Over and over again during the past 20 years or so, I have heard people state what they felt was “appropriate” behavior for a “pastor’s wife”, as though there is a completely different standard than for any other woman of God. I don’t believe this is a biblical perspective. When speaking about the wives of deacons, elders, and overseers, the guidelines Paul gives in the Epistles are the same as would be appropriate for any Christian woman. No more…no less. Yet in church culture, we seem to feel the burden is greater on the wife of the pastor to make sure they don’t in any way embarrass the church or its leader. I challenge that whole concept. First and foremost the wife of the pastor is a woman of God. She’s the same as any other woman in the church who professes the same. I don’t see anywhere in the bible where she is supposed to be be held to a higher standard of behavior than any other Christian woman. I’ve heard church people criticize a wife of a pastor because of her dress or sense of humor. Yet in most cases, the critics either behave the same way or don’t apply that standard to their other lady friends in the church. I find this double standard unfair at best. Where do we get these ideas? How did we decide that it’s not ok for the wife of the pastor to have a sense of humor? Where did we get the idea that she can’t desire to be beautiful? Where did we come up with the notion that the wife of the pastor isn’t allowed to have the same flaws as any other woman in the church?
When I hear people say “that’s not appropriate for a pastor’s wife”, it really bothers me because if it’s not appropriate for a Christian woman, that’s one thing…but a higher standard for the wife of a pastor is unfair. My wife once asked me if she should dial back her personality a bit now that she’s the wife of a pastor. I told her “absolutely not!” I love my wife exactly the way she is and wouldn’t want her to change a thing, especially to placate those who want to heap additional expectations upon her because of her perceived “position”. The only “position” my wife has is to be my wife. And she excels in that position I can assure you. She is a woman of God first and foremost. She loves the Lord and doesn’t need to change a thing about herself to convince me of that. Nor does she need to serve in the church to prove it.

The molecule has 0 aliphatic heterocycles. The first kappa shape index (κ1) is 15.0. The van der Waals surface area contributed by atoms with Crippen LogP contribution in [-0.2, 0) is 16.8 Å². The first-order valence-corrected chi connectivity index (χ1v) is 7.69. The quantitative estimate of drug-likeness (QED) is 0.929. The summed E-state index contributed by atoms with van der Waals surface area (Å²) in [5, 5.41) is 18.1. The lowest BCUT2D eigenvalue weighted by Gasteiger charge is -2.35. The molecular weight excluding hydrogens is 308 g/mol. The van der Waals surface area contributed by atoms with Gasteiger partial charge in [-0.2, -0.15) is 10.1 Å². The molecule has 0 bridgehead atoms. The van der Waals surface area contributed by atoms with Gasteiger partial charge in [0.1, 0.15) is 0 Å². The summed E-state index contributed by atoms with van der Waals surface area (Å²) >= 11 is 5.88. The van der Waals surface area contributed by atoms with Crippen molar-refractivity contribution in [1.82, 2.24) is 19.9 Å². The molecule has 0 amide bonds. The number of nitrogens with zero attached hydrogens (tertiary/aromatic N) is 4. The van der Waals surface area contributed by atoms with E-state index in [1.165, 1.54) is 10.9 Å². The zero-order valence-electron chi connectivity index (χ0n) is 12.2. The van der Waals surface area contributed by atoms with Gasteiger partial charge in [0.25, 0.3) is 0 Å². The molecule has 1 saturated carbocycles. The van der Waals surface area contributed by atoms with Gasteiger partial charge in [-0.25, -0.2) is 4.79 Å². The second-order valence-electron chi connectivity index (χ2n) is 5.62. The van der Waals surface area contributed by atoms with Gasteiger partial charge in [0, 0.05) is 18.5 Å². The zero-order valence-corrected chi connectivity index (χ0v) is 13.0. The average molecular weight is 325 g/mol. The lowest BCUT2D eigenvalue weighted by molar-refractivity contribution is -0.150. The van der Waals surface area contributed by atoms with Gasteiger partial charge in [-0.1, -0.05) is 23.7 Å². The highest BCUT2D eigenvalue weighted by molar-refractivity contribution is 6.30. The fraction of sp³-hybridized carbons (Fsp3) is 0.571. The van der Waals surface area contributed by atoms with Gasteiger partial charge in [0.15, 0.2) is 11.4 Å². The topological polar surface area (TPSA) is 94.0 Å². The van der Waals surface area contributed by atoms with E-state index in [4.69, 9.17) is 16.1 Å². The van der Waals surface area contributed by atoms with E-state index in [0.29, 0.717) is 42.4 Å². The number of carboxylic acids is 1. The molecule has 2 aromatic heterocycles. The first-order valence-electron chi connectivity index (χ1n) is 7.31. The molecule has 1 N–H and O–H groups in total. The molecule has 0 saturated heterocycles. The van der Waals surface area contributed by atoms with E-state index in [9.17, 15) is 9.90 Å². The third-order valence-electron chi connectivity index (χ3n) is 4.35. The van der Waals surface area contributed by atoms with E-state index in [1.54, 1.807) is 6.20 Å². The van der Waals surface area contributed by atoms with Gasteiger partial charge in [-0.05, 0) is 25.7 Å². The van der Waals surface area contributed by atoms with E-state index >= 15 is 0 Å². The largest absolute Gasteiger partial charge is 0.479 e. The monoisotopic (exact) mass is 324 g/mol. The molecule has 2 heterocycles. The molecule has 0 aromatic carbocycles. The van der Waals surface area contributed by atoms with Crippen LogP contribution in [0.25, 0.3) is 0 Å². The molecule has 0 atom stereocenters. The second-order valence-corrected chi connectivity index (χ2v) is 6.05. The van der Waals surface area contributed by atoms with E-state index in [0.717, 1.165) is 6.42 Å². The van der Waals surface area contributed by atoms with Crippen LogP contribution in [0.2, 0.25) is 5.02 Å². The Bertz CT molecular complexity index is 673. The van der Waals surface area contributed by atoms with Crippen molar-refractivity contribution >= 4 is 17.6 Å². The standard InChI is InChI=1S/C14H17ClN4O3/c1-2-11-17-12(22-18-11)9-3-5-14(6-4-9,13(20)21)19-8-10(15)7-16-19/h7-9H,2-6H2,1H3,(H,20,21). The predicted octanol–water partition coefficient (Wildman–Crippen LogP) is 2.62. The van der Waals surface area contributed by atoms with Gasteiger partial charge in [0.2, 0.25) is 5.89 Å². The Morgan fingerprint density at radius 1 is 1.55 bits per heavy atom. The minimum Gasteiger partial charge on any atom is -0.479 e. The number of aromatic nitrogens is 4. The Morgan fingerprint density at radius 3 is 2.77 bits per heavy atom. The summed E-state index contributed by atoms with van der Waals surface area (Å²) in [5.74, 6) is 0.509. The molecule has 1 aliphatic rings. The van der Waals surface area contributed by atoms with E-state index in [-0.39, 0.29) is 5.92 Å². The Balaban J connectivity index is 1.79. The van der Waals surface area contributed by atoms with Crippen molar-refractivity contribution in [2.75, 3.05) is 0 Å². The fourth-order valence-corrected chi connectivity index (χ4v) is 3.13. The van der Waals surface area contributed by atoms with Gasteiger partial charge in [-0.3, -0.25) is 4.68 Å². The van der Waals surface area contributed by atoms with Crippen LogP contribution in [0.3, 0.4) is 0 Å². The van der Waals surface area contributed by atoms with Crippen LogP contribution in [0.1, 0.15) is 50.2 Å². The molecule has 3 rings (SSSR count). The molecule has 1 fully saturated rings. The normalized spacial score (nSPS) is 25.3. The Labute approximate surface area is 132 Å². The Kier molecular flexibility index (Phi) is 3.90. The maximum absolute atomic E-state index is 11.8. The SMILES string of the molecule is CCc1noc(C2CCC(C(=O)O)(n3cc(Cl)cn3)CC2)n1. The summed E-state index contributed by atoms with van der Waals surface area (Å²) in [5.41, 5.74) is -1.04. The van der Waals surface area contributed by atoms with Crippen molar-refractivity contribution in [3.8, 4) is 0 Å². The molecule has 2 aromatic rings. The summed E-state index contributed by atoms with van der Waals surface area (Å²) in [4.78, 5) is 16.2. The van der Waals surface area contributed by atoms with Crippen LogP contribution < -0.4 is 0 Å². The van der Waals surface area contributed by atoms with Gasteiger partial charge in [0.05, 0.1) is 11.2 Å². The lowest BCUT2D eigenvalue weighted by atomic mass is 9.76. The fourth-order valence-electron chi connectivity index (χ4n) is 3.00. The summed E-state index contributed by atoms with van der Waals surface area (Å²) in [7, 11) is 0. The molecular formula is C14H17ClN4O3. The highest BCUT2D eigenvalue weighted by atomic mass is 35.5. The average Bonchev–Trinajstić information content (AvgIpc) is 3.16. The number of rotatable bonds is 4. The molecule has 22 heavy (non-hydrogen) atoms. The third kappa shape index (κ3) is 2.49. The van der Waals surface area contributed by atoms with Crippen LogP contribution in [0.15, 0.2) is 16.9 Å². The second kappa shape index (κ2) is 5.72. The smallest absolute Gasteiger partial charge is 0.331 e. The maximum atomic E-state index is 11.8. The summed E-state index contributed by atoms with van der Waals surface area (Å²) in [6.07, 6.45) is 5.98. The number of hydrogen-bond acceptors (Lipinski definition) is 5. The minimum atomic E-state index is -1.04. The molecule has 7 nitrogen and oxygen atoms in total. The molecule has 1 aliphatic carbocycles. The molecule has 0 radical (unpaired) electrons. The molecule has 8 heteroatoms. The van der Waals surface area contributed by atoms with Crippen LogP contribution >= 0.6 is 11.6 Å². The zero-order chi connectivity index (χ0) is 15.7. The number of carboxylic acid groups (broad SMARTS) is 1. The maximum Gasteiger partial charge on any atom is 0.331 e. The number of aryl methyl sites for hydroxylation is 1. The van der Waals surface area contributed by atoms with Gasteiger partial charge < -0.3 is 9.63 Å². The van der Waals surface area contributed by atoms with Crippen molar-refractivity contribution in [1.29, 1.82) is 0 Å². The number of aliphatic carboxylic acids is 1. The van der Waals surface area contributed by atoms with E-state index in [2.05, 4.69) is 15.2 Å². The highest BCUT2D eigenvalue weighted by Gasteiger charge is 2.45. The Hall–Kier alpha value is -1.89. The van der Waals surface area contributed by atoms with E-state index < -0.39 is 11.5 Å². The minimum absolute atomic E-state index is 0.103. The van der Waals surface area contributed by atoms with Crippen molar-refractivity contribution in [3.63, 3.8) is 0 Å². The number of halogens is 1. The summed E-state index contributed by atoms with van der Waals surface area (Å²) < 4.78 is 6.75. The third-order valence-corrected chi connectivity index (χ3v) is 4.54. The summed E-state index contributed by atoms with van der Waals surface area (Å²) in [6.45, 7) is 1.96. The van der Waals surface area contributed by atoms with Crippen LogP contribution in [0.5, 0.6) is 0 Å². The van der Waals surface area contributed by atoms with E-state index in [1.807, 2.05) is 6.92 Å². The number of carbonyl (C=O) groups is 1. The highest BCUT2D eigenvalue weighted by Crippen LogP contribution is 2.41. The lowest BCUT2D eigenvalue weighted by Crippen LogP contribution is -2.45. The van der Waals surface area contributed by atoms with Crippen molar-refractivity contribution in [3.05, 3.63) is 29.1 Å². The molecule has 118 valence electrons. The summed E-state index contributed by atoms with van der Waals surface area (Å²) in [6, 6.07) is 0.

Whatever your standards are for the wife of a pastor, I’d challenge you to consider whether they’re your standards or God’s. Once you do that, I’d challenge you again about whether or not you have the right to force your opinion upon her. From time to time we all tend to sit in God’s seat and attempt to do His judging for Him. But sadly, I think the wife of the pastor gets more of this than perhaps any other person in the church. If you’re the wife of a pastor, I hope you’ll consider breaking free from the standards of man concerning your place in the church. You aren’t the get-one-free. And you aren’t the one who is responsible for representing the “ideal” woman or wife. That is NOT your role or your responsibility! In fact, you don’t have a role other than to be your husband’s wife. Love him, love God… and be yourself. If anyone doesn’t like it, well…they’ll either get over it or go find a more legalistic church to be a part of. Either way, don’t ever allow the unfair demands of church culture burn you out. You deserve better. You are a woman and wife first. You just happened to marry the pastor. But actually you didn’t marry the pastor… you married the man. You didn’t marry his job or his position. You don’t owe the church anything…and the church doesn’t owe you a position unless God calls you to one. They should care for you more than most though because you’re probably the most beat up person in the whole church. But you are appreciated, valued, and needed, more than you can every know.